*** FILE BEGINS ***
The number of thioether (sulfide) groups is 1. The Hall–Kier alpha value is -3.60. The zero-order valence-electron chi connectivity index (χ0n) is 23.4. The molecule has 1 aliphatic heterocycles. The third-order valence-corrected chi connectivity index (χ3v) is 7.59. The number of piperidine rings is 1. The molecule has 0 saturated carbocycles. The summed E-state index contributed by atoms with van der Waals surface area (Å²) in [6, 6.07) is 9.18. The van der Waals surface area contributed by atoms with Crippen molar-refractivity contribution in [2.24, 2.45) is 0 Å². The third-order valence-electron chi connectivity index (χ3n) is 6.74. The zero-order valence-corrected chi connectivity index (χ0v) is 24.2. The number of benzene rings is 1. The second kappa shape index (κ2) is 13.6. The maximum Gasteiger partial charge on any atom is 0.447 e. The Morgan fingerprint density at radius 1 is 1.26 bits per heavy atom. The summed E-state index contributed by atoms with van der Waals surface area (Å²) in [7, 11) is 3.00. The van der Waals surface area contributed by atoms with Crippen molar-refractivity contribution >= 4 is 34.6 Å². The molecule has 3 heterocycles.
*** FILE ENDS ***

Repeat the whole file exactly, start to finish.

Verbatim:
The number of thioether (sulfide) groups is 1. The Hall–Kier alpha value is -3.60. The zero-order valence-electron chi connectivity index (χ0n) is 23.4. The molecule has 1 aliphatic heterocycles. The third-order valence-corrected chi connectivity index (χ3v) is 7.59. The number of piperidine rings is 1. The molecule has 0 saturated carbocycles. The summed E-state index contributed by atoms with van der Waals surface area (Å²) in [6, 6.07) is 9.18. The van der Waals surface area contributed by atoms with Crippen molar-refractivity contribution in [2.24, 2.45) is 0 Å². The third-order valence-electron chi connectivity index (χ3n) is 6.74. The zero-order valence-corrected chi connectivity index (χ0v) is 24.2. The number of benzene rings is 1. The second kappa shape index (κ2) is 13.6. The maximum Gasteiger partial charge on any atom is 0.447 e. The Morgan fingerprint density at radius 1 is 1.26 bits per heavy atom. The summed E-state index contributed by atoms with van der Waals surface area (Å²) in [7, 11) is 3.00. The van der Waals surface area contributed by atoms with Crippen molar-refractivity contribution >= 4 is 34.6 Å². The molecule has 3 heterocycles.